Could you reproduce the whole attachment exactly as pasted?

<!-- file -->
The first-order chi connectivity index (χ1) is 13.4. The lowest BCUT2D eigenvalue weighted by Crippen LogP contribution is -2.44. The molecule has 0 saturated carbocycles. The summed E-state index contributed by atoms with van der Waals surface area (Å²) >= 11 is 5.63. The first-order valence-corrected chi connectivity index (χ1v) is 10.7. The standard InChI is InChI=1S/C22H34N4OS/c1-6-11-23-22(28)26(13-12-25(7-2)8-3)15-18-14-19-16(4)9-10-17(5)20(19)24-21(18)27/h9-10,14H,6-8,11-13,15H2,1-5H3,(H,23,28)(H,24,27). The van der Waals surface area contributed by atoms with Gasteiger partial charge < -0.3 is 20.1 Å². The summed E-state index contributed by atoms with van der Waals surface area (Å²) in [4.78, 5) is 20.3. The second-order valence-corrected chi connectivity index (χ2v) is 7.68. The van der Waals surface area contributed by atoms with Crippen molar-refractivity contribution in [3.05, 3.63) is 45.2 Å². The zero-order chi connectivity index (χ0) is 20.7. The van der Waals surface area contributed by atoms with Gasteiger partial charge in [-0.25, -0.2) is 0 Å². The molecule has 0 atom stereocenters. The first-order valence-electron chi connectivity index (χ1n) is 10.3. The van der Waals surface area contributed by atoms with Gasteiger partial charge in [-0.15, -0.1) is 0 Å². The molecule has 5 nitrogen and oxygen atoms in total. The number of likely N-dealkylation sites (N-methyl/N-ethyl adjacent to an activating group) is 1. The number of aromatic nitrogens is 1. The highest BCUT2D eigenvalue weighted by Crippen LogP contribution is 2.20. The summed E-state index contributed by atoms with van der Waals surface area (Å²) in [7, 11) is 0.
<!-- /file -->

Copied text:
The first-order chi connectivity index (χ1) is 13.4. The lowest BCUT2D eigenvalue weighted by Crippen LogP contribution is -2.44. The molecule has 0 saturated carbocycles. The summed E-state index contributed by atoms with van der Waals surface area (Å²) >= 11 is 5.63. The first-order valence-corrected chi connectivity index (χ1v) is 10.7. The standard InChI is InChI=1S/C22H34N4OS/c1-6-11-23-22(28)26(13-12-25(7-2)8-3)15-18-14-19-16(4)9-10-17(5)20(19)24-21(18)27/h9-10,14H,6-8,11-13,15H2,1-5H3,(H,23,28)(H,24,27). The van der Waals surface area contributed by atoms with Gasteiger partial charge < -0.3 is 20.1 Å². The summed E-state index contributed by atoms with van der Waals surface area (Å²) in [4.78, 5) is 20.3. The second-order valence-corrected chi connectivity index (χ2v) is 7.68. The van der Waals surface area contributed by atoms with Crippen molar-refractivity contribution in [3.05, 3.63) is 45.2 Å². The zero-order chi connectivity index (χ0) is 20.7. The van der Waals surface area contributed by atoms with Gasteiger partial charge in [-0.25, -0.2) is 0 Å². The molecule has 0 atom stereocenters. The first-order valence-electron chi connectivity index (χ1n) is 10.3. The van der Waals surface area contributed by atoms with Gasteiger partial charge in [-0.15, -0.1) is 0 Å². The molecule has 5 nitrogen and oxygen atoms in total. The number of likely N-dealkylation sites (N-methyl/N-ethyl adjacent to an activating group) is 1. The number of aromatic nitrogens is 1. The highest BCUT2D eigenvalue weighted by Crippen LogP contribution is 2.20. The summed E-state index contributed by atoms with van der Waals surface area (Å²) in [7, 11) is 0.